One Hundred Years of Solitude
by Gabriel García Márquez
Symbolism, Imagery, Allegory
Another recurring theme in the novel is the collection or presentation of knowledge. At the beginning we have the gypsies with their carnival of wares. Later, during the forgetting disease, José Buendía invents the memory machine to contain the whole of human knowledge. There's the Catalonian bookstore where the young Aureliano Babilonia goes to hang out with his friends. And of course, most centrally of all, there's the room that contains the mystical writings of Melquíades, written in such a complex series of overlapping codes that they remain undecipherable until Aureliano Babilonia translates them – thus unlocking his own death.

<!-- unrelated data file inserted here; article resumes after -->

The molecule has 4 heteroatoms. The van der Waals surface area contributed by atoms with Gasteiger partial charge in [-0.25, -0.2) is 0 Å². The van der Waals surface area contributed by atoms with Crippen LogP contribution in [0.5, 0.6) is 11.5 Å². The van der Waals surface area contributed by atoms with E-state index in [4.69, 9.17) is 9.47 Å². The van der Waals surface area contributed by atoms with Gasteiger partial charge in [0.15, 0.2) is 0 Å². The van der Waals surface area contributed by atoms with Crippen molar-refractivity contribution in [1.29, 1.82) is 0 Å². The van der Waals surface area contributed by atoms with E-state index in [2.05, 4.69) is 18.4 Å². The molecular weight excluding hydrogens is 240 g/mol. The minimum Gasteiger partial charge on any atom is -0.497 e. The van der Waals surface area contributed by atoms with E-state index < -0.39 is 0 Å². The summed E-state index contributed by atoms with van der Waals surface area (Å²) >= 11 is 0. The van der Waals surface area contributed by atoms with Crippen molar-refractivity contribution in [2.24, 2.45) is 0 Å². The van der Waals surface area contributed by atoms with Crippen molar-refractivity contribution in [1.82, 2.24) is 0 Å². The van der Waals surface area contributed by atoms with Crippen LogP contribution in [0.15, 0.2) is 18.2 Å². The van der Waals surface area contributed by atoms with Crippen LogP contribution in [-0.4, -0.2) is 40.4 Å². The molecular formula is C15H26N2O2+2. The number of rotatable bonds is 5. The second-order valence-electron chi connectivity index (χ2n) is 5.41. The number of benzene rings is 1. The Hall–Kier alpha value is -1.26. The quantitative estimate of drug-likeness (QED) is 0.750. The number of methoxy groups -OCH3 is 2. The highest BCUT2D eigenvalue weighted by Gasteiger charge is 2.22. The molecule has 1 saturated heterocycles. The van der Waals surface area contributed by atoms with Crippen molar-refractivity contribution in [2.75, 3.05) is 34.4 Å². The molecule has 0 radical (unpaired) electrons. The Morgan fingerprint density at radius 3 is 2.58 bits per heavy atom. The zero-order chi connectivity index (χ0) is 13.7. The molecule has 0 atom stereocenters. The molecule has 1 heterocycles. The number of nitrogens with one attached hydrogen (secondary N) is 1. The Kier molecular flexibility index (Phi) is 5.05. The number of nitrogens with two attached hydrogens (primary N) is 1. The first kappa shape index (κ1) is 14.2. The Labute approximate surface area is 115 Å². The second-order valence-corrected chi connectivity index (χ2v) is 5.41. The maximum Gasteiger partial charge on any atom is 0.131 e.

It turns out that Melquíades wasn't just writing down spells or history; he was basically recording life in the town of Macondo, from beginning to end. Not only that, but we learn that the episodes of life are written so that they seem to all be happening at the same time.
What do we make of this mystical book of fate? Is it part of the theme of the lack of free will that runs through the novel? Are we meant to think of forbidden knowledge or harmful knowledge when we think about these parchments?